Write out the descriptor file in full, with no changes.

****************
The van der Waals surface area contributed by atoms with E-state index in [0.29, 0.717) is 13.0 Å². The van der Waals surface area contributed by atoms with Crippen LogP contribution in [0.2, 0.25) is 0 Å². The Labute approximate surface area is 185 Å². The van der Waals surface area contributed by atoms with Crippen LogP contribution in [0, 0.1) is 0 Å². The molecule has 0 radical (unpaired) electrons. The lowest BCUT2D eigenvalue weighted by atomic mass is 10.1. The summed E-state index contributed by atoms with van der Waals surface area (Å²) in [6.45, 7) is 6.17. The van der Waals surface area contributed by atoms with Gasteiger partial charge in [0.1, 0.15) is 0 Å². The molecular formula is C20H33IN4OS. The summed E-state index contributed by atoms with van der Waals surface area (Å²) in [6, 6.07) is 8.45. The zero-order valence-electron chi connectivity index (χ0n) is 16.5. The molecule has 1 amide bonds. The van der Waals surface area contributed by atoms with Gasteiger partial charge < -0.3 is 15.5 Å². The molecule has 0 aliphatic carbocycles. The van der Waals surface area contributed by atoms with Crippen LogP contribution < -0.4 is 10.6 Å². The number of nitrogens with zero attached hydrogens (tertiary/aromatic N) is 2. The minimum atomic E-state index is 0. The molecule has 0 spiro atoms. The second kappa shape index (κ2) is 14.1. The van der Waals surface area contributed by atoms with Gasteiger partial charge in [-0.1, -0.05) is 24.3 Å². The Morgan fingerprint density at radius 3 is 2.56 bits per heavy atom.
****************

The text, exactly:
The van der Waals surface area contributed by atoms with E-state index in [0.29, 0.717) is 13.0 Å². The van der Waals surface area contributed by atoms with Crippen LogP contribution in [0.2, 0.25) is 0 Å². The Labute approximate surface area is 185 Å². The van der Waals surface area contributed by atoms with Crippen LogP contribution in [0, 0.1) is 0 Å². The molecule has 0 radical (unpaired) electrons. The lowest BCUT2D eigenvalue weighted by atomic mass is 10.1. The summed E-state index contributed by atoms with van der Waals surface area (Å²) in [6.45, 7) is 6.17. The van der Waals surface area contributed by atoms with Gasteiger partial charge in [0.1, 0.15) is 0 Å². The molecular formula is C20H33IN4OS. The summed E-state index contributed by atoms with van der Waals surface area (Å²) in [6, 6.07) is 8.45. The zero-order valence-electron chi connectivity index (χ0n) is 16.5. The molecule has 1 amide bonds. The van der Waals surface area contributed by atoms with Gasteiger partial charge < -0.3 is 15.5 Å². The molecule has 0 aliphatic carbocycles. The van der Waals surface area contributed by atoms with Crippen LogP contribution < -0.4 is 10.6 Å². The number of nitrogens with zero attached hydrogens (tertiary/aromatic N) is 2. The minimum atomic E-state index is 0. The molecule has 0 spiro atoms. The second kappa shape index (κ2) is 14.1. The van der Waals surface area contributed by atoms with Gasteiger partial charge in [-0.1, -0.05) is 24.3 Å². The Morgan fingerprint density at radius 3 is 2.56 bits per heavy atom.